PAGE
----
Nadia Elkharadly: How I met Bob and other Funny Moments

I’ve been writing about music for a couple of years now, and have attended countless live shows.  Generally I like to take a buddy to this things, as it’s just more fun to have someone to drink with, chat with and sometimes commiserate with, depending on how good/bad the band is.  On one particular December night my show buddy wasn’t feeling well and begged off.  Left to my own devices, I braved the cold winter night and walked up to Dundas and Bathurst to check out a young group of musicians in a bar I’d never been to before.  The venue was the Hard Luck Bar. The band was Courage My Love.

I had corresponded with the band’s manager Nicole up until the gig, and being the sweetheart she is, she recognized me from my photo on Twitter and set about introducing me to people once she discerned that I’d arrived solo.  It was a bit of a whirlwind at first, but there was one introduction she made that I will never forget; the one to Mr. Robert Segarini.  Nicole pulled me up to him and said “You need to meet Bob.  He’s a writer, you’re a writer.  Talk.”  When she flitted away to continue about her managerial duties, I had no idea she had left me with a man that would not only become a collaborator, an editor and a producer to me, but a dear friend as well.

The first thing Bob said to me after Nicole Hughes (seen here with producer Chris Perry) introduced us was “you’re a writer? Do you write films?” I told him I did not, but mentioned that I had a friend who did.  We probably talked the entire night, in between breaks I took to snap photos of the band, and that Bob took to cheer loudly for his indie music favourites.  Even in that loud bar, and after only minutes long acquaintance, Bob managed to tell me one fascinating story after another.  It got to the point that I actually wrote to Emer and asked her to Google him from her computer at home.  I believe my words were “tell me if this guy is for real or not”.  And as I, and I’m sure many of you readers have come to learn, Bob was, is, and forever will be the realest of real deals.

Our collaboration initially began as a three way partnership between Bob, Emer, and myself to work on a movie idea Bob had.  We started having weekly meetings at The Standard on College, a charming restaurant that served delicious food and fantastic wine that flowed frequently during the course of our discourse.  Our meetings were always intended to talk about our film projected, but they usually ended up in Emer and I, chins resting on hands, doe eyed and fascinated by the enigma that is Robert Segarini.  Bob is not only a fountain of information, but an endless supply of stories, memories, and intriguing anecdotes about nearly everything and everyone a music nut like me or a movie buff like Emer had ever heard of.  We were entertained, we were enthralled, and we were in, hook, line and sinker.

One of my favourite things to do with Bob is sit in a bar that’s playing music, and ask him to tell a story about the performers we were hearing.  It generally goes like this:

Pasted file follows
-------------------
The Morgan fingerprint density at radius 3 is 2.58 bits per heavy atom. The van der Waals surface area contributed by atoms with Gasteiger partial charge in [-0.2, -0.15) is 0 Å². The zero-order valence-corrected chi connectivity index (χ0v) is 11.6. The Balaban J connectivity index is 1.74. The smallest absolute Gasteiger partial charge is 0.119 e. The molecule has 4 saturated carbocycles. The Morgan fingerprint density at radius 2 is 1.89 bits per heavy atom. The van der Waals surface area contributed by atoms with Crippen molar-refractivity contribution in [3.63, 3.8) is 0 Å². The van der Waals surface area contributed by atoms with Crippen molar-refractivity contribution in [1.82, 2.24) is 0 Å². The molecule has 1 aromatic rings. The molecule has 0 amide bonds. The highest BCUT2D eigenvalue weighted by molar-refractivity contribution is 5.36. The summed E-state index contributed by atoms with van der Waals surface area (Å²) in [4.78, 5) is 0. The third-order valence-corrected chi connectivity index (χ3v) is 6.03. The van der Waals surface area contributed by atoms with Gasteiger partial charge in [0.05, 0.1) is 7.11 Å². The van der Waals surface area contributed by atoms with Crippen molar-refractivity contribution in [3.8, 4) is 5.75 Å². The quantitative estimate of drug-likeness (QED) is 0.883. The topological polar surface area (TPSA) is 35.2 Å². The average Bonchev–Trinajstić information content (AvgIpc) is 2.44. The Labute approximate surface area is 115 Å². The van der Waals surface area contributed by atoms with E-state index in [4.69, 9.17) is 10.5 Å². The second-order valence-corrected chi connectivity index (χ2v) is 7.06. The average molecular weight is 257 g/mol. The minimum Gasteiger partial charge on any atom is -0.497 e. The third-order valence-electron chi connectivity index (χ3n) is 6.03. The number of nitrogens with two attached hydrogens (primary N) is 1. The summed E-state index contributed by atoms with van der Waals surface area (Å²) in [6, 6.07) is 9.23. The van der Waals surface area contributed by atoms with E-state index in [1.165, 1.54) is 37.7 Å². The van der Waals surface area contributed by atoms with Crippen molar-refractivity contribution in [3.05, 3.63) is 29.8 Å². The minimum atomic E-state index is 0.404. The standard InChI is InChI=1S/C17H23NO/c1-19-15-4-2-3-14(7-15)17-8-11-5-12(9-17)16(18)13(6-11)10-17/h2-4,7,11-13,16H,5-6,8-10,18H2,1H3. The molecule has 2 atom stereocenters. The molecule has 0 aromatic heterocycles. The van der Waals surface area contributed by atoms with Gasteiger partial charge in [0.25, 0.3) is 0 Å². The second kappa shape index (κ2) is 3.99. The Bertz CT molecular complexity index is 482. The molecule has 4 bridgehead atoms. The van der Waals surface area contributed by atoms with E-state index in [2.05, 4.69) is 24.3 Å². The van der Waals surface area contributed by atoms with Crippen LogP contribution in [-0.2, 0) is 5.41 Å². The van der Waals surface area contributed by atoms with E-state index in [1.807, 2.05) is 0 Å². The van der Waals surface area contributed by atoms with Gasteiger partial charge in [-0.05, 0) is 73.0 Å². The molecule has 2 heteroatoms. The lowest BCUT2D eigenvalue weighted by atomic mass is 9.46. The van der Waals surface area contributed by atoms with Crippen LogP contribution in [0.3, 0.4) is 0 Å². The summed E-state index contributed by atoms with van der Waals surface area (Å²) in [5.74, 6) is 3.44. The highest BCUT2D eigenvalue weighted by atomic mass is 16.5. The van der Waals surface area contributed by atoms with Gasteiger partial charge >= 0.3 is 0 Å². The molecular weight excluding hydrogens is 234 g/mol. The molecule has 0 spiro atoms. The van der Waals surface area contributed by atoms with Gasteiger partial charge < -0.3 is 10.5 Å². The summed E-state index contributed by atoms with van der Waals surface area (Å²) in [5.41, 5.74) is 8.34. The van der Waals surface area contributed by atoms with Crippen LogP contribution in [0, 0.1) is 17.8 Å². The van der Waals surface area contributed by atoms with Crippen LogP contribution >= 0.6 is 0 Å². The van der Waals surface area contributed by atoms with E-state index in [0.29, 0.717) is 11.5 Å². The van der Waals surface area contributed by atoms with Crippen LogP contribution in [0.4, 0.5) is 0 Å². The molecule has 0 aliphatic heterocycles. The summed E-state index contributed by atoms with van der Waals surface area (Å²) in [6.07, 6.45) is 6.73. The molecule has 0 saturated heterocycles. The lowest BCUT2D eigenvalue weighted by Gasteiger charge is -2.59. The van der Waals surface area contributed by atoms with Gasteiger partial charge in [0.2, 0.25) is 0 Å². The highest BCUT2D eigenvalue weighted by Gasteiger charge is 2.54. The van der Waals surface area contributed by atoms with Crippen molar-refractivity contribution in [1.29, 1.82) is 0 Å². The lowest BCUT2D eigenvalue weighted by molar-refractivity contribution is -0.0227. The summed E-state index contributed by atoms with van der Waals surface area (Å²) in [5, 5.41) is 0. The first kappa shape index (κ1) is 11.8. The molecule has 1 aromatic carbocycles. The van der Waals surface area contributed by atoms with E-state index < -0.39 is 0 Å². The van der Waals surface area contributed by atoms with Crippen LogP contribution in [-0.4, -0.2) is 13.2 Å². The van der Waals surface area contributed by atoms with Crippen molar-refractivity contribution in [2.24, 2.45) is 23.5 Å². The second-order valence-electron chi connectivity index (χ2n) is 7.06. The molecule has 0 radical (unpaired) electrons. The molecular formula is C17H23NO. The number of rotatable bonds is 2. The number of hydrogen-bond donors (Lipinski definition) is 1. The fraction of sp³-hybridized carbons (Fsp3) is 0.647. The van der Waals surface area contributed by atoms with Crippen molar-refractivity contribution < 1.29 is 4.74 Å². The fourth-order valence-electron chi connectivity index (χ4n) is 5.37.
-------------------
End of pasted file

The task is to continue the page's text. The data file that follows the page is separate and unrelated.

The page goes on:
“Highway to Hell” by AC/DC – Bob:  “Well, there was that time I was in a bar and Bon Scott spilled his drink on me…”

“Satisfaction” by the Rolling Stones – Bob:  “Ron Wood owes me 50 bucks for a chunk of hash…”

“Purple Haze” by Jimi Hendrix – Bob:  “Got high with him once in a van parked behind the Fillmore…rolled the worst joint I ever smoked…”

And so on.

His columns are an absolute playground of wonderful stories.  I look forward to my lunch break on Mondays, because that’s the time that I’ve now dedicated to reading his latest piece and catching up with the ones I’d missed.

While Bob is definitely a wealth of knowledge of classic rock and other “past” music, his impeccable taste and forward thinking make him an amazing source for new music, especially of the Indie variety.  A lover of music now and forever, Bob is always on the hunt for fresh and new material, and loves to share what he finds with like minded people.  If it wasn’t for Bob I would never have heard of Rival Sons (Rival Sons singer Jay Buchanan and Bob), or X-prime, or any number of other bands that I now rave about to other people.

Not only am I extremely fortunate to have met and become friends with Bob, I am incredibly grateful for the endless and blush-inducing praise and support he has given me.  His glowing introductions to his endless throng of friends and associates in our little industry have made me blurt “aw shucks” time and time again.

I was thrilled and honoured when Bob asked me to contribute to “Don’t Believe a Word I Say” and I still smile when he tells me he liked, or better yet LOVED my latest column.  It is high praise coming from Bob, and his praise is not given lightly. Bob and the gang at Cherry Cola’s for the Wacker Reunion.

So thank you Nicole Hughes for that first introduction.  And thank you Bob for being a great editor, a great mentor and most of all a great friend.  Happy Birthday, and looking forward to celebrating with you tonight (at the Monarch Pub at the Delta Chelsea Hotel in Downtown Toronto – come join us!)